President Trump said that he was “sad” at the removal of “our beautiful statues” and that “you can’t change history, but you can learn from it.” The President’s home in Trump Tower is a short distance from a great, amazing, huge collection of public statues and monuments—Central Park. I wonder how often he has gazed at them and was inspired to learn more history.

The southeast corner of Central Park, the closest entrance to the Park from Trump’s penthouse, is only a few minutes walk (or more likely, a few minutes golf cart ride) from the Tower. There he would have encountered a statue of William Tecumseh Sherman on horseback. If looking at the monument inspired him to read about that General, he might have learned that Sherman’s capture of Atlanta is credited with guaranteeing Abraham Lincoln’s re-election and thereby the defeat of the Confederacy. Lincoln pledged to preserving the Union, his opponent was expected to make peace with the Confederacy. Does Trump think about what would have happened had Sherman failed at Atlanta? Perhaps he does not think about what it would have meant for slavery and blacks or the cotton trade and the New York financiers who backed it or how it would have affected expansion into the territories, but surely he would wonder how Mar-a-Lago and his Charlottesville winery would have been affected if they were now in the Confederate States of America.

If he sought to learn more about Sherman, he would learn how important the defeat of the Confederacy was to this American patriot. He could learn that Sherman, like many others of his era, had changing views about blacks; that thousands of freed slaves joined his March to the Sea; that he settled thousands of the recently-freed on land expropriated from Southern whites. He could think about how Andrew Johnson and Reconstruction wiped away many of these gains for the former slaves.

Trump might learn that Sherman declined the Republican Presidential nomination of 1884 by saying, “I will not accept if nominated and will not serve if elected.” Would he find this amazing? If you don’t want to serve as President, you should figure that out and say so before being elected.

A block away from Sherman’s likeness are statutes of Simòn Bolivar, the Venezuelan who is known for liberating much of South America from Spain, and Josè de San Martin, the Argentine who helped liberate both Argentina and Peru from Spain. He might learn from these figures that South Americans do not look kindly on foreign powers trying to dictate to them. But, of course, if Trump had learned this, he probably would not have made his recent statements about Venezuela.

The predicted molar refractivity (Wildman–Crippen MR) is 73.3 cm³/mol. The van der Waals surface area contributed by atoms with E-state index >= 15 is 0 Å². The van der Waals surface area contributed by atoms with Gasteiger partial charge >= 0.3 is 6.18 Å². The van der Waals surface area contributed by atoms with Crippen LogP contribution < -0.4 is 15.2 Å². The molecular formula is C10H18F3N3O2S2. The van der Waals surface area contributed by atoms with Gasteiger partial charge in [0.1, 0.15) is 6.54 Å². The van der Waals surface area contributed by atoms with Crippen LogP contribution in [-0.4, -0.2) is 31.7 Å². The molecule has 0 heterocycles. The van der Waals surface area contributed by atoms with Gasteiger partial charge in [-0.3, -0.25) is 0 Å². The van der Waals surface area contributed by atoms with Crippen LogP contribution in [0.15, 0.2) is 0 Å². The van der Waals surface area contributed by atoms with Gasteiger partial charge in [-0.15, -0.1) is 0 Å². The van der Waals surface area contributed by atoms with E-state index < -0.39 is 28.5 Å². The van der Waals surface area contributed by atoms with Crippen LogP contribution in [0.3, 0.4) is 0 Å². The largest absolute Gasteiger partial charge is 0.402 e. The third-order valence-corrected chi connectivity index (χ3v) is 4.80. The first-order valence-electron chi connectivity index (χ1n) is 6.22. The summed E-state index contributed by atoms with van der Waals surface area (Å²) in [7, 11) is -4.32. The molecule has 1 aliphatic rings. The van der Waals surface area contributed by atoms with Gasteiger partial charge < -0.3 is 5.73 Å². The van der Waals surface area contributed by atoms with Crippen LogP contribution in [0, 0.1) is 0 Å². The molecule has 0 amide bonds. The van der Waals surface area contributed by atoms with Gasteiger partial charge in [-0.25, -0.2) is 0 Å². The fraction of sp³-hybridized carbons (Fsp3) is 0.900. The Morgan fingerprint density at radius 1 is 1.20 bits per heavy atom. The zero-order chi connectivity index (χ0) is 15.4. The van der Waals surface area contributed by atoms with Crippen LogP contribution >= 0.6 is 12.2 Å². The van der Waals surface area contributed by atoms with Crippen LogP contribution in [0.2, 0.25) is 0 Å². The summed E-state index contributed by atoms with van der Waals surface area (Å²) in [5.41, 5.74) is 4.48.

A short hike, or even shorter ride, from these men on horseback is Balto’s statue. Balto was the Siberian husky that led a final team of sled dogs delivering diphtheria serum to Nome, Alaska, in 1925, a story that was covered by newspapers worldwide. Surely there are lessons to be learned here about humanitarianism and the mainstream press. And perhaps the President might also realize that he ought to have a puppy.

Perhaps Trump has seen these statues near to his penthouse, and though I find it doubtful, even learned something from them. I am more confident, however, that Trump has not learned from a statute at the other end of the park from the one of Sherman. It is near 110th Street, which borders Harlem. There he could see a statue of Frederick Douglass. Enough said.

Central Park has, not surprisingly, more statues and memorials, including ones of Beethoven, Christopher Columbus, Robert Burns, and many others. But perhaps the most important one to visit if you are in the park these days is on the east side of the park near 74th Street—Alice in Wonderland! Surely there is much to contemplate at her feet.

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